The Puppet Master


You’re a mute until the world hears you speak. Until then your voice is an invisible entity owned by no one, just another a conduit through which a puppet master speaks. Your voice in the world can be owned by a raving lunatic, or by a poor woodcarver named Mister Geppetto. Or it can be your own.

Aside from time, your voice is the biggest asset you hold. Without it you’re just a puppet in someone else’s play, existing but not living. But what would happen if you cut the strings and left the stage? When you’re suddenly aware of the realities of the world you’ve been living in, possibilities suddenly stare you in the face, begging to be chased.

There is a critical relationship between a puppet master and his puppets, between reality and those that ignore it. You can play the part of the puppet master but unless you’re genuine and real, you’ll be just another puppet and no Pinocchio.

The Pinocchio’s of the world have the freedom to fail. They can be turned into an ass in public, get swallowed up whole by a whale, disappoint their family, lie, and contribute nothing to the world. Or, they could be like the prodigal son, and learn to live, and find their voice.

The woodcarver staring at an unformed block of wood has done more than the one only dreaming of the magic they will create. Go ahead, cut the strings. Live, fail, speak.

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Fortune and Glory

“Fortune and glory, kid. Fortune and glory.” -Indiana Jones

The phrase fortune favors the bold rings true in any life. There are those that dream of quitting their jobs and traveling the world, and then there are those that do it and make it work. What is the worth in doing something half-assed?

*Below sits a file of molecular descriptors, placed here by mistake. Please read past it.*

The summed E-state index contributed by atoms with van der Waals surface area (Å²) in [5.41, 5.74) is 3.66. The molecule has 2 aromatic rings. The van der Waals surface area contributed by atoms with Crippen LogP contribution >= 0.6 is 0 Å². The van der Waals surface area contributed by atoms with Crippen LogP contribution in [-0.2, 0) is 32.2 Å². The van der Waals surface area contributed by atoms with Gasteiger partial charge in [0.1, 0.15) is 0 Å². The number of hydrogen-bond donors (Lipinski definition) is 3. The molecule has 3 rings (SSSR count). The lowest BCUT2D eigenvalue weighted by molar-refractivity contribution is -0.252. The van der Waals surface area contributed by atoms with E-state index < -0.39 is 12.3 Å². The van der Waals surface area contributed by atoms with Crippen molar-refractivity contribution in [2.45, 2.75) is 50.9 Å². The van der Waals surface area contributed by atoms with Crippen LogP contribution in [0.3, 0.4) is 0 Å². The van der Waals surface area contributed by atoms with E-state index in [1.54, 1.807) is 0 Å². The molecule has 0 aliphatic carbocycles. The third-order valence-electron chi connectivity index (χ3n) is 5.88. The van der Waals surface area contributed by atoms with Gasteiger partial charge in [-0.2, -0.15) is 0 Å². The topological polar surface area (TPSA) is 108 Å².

In 1956 a 26-year-old Thomas Fitzpatrick stole a single-engine plane from the Teterboro School of Aeronautics in New Jersey, took off without lights or radio contact, and landed on St. Nicholas Avenue near 191st Street in Manhattan around 3 a.m near the bar where he had been drinking. The plane’s owner refused to press charges. Two years later he did it again after a bar patron refused to believe the story of his first landing.

Fortune and glory is the antithesis of those obsessed with raging mediocrity. Not all great adventures start in a tavern and end in a plane in the streets of Manhattan, but it’s that yearning to experience what’s different, to chase the fortune and glory of the world that propels the explorers and misfits around the world to keep chasing their dreams and landing planes outside of bars.

Fortune favors the bold, not the boring.

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Jumping at Soldier Bluff

Lake Whitney

Fear is a fickle thing. It drives some to immeasurable heights while crushing others into oblivion. It can be both a tool and a curse. Some men are driven to run due to fear, others cower. Me? I jumped.

The Soldier Bluff campsite rests on Lake Whitney’s southern bank, near its dam, roughly 45 minutes northwest of Waco and my alma mater, Baylor University. My first trip there was nearly 9 years ago, during the fall semester of my freshman year at college.

My hall monitor that year, Andy, arranged for a trip out to Lake Whitney to go cliff jumping. Having no friends and not wanting to say no to anything for fear of missing out, I agreed to go along with 6 other guys living on our hall.

That day was a normal day for Texas weather. After we parked, storm clouds appeared on the horizon bringing with it wind and a temperature drop. Getting to the jumping spot might be easier now, but back then it was a bit of a challenge. No road took you there, and the walk from the parking lot to the jumping site was just under a mile. Most of the way was along a steep cliff face 30 or so feet above the water, with a path that at times, was little more than an inch or two.

“What did I get myself into.”